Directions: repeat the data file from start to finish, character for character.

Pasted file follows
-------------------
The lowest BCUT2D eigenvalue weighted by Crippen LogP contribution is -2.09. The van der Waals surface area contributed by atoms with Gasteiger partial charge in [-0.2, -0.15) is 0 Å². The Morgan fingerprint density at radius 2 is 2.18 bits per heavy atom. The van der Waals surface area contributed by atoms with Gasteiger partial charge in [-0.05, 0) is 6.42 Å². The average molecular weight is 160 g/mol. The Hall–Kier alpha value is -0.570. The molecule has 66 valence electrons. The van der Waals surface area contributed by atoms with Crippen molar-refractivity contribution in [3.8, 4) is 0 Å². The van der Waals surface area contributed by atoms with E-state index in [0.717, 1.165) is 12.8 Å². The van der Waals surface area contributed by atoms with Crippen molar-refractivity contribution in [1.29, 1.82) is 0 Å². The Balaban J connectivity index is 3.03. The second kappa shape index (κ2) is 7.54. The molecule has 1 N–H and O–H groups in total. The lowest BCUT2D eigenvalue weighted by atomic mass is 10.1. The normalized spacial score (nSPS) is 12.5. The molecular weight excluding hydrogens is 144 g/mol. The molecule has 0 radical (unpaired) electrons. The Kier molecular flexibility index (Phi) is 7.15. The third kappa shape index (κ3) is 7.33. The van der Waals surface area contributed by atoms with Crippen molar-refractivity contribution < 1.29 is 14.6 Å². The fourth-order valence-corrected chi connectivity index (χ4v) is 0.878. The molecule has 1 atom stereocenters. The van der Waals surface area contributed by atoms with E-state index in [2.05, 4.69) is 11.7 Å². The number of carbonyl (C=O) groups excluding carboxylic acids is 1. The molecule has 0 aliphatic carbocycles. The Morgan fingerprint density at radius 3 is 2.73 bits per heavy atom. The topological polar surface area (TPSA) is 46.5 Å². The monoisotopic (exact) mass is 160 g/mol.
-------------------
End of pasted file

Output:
The lowest BCUT2D eigenvalue weighted by Crippen LogP contribution is -2.09. The van der Waals surface area contributed by atoms with Gasteiger partial charge in [-0.2, -0.15) is 0 Å². The Morgan fingerprint density at radius 2 is 2.18 bits per heavy atom. The van der Waals surface area contributed by atoms with Gasteiger partial charge in [-0.05, 0) is 6.42 Å². The average molecular weight is 160 g/mol. The Hall–Kier alpha value is -0.570. The molecule has 66 valence electrons. The van der Waals surface area contributed by atoms with Crippen molar-refractivity contribution in [3.8, 4) is 0 Å². The van der Waals surface area contributed by atoms with E-state index in [0.717, 1.165) is 12.8 Å². The van der Waals surface area contributed by atoms with Crippen molar-refractivity contribution in [1.29, 1.82) is 0 Å². The Balaban J connectivity index is 3.03. The second kappa shape index (κ2) is 7.54. The molecule has 1 N–H and O–H groups in total. The lowest BCUT2D eigenvalue weighted by atomic mass is 10.1. The normalized spacial score (nSPS) is 12.5. The molecular weight excluding hydrogens is 144 g/mol. The molecule has 0 radical (unpaired) electrons. The Kier molecular flexibility index (Phi) is 7.15. The third kappa shape index (κ3) is 7.33. The van der Waals surface area contributed by atoms with Crippen molar-refractivity contribution < 1.29 is 14.6 Å². The fourth-order valence-corrected chi connectivity index (χ4v) is 0.878. The molecule has 1 atom stereocenters. The van der Waals surface area contributed by atoms with E-state index in [2.05, 4.69) is 11.7 Å². The number of carbonyl (C=O) groups excluding carboxylic acids is 1. The molecule has 0 aliphatic carbocycles. The Morgan fingerprint density at radius 3 is 2.73 bits per heavy atom. The topological polar surface area (TPSA) is 46.5 Å². The monoisotopic (exact) mass is 160 g/mol.